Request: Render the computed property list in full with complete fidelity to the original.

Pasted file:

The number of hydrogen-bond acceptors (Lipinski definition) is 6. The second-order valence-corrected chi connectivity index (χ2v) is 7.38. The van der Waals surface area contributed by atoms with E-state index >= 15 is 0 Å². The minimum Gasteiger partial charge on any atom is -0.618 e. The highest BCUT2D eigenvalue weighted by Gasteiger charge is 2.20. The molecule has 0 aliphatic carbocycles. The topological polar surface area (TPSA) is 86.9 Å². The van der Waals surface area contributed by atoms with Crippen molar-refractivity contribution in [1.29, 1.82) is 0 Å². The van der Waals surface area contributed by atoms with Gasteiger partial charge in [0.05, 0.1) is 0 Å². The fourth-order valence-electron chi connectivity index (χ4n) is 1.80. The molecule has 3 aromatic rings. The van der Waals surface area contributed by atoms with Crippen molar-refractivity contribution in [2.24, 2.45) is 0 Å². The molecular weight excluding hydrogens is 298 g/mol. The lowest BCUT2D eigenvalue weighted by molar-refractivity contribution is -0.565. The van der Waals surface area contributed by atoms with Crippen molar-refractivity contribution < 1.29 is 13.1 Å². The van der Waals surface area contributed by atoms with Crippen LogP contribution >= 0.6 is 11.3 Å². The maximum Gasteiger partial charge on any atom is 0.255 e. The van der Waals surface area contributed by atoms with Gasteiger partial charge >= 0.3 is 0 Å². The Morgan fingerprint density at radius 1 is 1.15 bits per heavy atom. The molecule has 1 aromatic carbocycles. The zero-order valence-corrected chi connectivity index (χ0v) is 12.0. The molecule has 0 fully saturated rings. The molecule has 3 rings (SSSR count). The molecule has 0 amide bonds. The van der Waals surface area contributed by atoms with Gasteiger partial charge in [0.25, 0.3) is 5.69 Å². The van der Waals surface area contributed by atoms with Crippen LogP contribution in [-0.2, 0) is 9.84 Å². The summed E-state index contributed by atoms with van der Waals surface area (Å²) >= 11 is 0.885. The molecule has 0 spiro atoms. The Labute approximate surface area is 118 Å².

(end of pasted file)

The number of hydrogen-bond acceptors (Lipinski definition) is 6. The second-order valence-corrected chi connectivity index (χ2v) is 7.38. The van der Waals surface area contributed by atoms with E-state index >= 15 is 0 Å². The minimum Gasteiger partial charge on any atom is -0.618 e. The highest BCUT2D eigenvalue weighted by Gasteiger charge is 2.20. The molecule has 0 aliphatic carbocycles. The topological polar surface area (TPSA) is 86.9 Å². The van der Waals surface area contributed by atoms with Crippen molar-refractivity contribution in [1.29, 1.82) is 0 Å². The van der Waals surface area contributed by atoms with Gasteiger partial charge in [0.05, 0.1) is 0 Å². The fourth-order valence-electron chi connectivity index (χ4n) is 1.80. The molecule has 3 aromatic rings. The van der Waals surface area contributed by atoms with Crippen molar-refractivity contribution in [2.24, 2.45) is 0 Å². The molecular weight excluding hydrogens is 298 g/mol. The lowest BCUT2D eigenvalue weighted by molar-refractivity contribution is -0.565. The van der Waals surface area contributed by atoms with Crippen molar-refractivity contribution < 1.29 is 13.1 Å². The van der Waals surface area contributed by atoms with Crippen LogP contribution >= 0.6 is 11.3 Å². The maximum Gasteiger partial charge on any atom is 0.255 e. The van der Waals surface area contributed by atoms with Gasteiger partial charge >= 0.3 is 0 Å². The Morgan fingerprint density at radius 1 is 1.15 bits per heavy atom. The molecule has 1 aromatic carbocycles. The zero-order valence-corrected chi connectivity index (χ0v) is 12.0. The molecule has 0 fully saturated rings. The molecule has 3 rings (SSSR count). The molecule has 0 amide bonds. The van der Waals surface area contributed by atoms with Gasteiger partial charge in [0.25, 0.3) is 5.69 Å². The van der Waals surface area contributed by atoms with Crippen LogP contribution in [-0.2, 0) is 9.84 Å². The summed E-state index contributed by atoms with van der Waals surface area (Å²) >= 11 is 0.885. The molecule has 0 spiro atoms. The Labute approximate surface area is 118 Å².